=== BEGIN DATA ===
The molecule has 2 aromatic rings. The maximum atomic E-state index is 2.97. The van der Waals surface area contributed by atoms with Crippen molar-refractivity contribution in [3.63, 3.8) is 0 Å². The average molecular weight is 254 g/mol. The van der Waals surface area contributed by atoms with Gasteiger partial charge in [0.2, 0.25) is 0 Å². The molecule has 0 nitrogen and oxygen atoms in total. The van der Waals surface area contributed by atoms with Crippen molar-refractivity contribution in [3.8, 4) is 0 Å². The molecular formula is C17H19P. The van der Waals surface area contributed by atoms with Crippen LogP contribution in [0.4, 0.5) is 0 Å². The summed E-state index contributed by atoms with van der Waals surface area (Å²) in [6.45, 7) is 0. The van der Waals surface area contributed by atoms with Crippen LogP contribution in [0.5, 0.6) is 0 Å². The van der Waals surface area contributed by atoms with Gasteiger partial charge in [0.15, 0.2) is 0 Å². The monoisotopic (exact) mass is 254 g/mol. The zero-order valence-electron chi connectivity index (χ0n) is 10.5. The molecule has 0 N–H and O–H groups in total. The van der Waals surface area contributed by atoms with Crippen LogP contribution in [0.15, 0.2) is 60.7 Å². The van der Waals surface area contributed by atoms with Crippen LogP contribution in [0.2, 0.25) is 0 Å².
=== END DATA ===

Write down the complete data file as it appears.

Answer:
The molecule has 2 aromatic rings. The maximum atomic E-state index is 2.97. The van der Waals surface area contributed by atoms with Crippen molar-refractivity contribution in [3.63, 3.8) is 0 Å². The average molecular weight is 254 g/mol. The van der Waals surface area contributed by atoms with Gasteiger partial charge in [0.2, 0.25) is 0 Å². The molecule has 0 nitrogen and oxygen atoms in total. The van der Waals surface area contributed by atoms with Crippen molar-refractivity contribution in [3.8, 4) is 0 Å². The molecular formula is C17H19P. The van der Waals surface area contributed by atoms with Crippen LogP contribution in [0.4, 0.5) is 0 Å². The summed E-state index contributed by atoms with van der Waals surface area (Å²) in [6.45, 7) is 0. The van der Waals surface area contributed by atoms with Crippen LogP contribution in [0.5, 0.6) is 0 Å². The van der Waals surface area contributed by atoms with Gasteiger partial charge in [0.15, 0.2) is 0 Å². The monoisotopic (exact) mass is 254 g/mol. The zero-order valence-electron chi connectivity index (χ0n) is 10.5. The molecule has 0 N–H and O–H groups in total. The van der Waals surface area contributed by atoms with Crippen LogP contribution in [0.15, 0.2) is 60.7 Å². The van der Waals surface area contributed by atoms with Crippen LogP contribution in [0.2, 0.25) is 0 Å².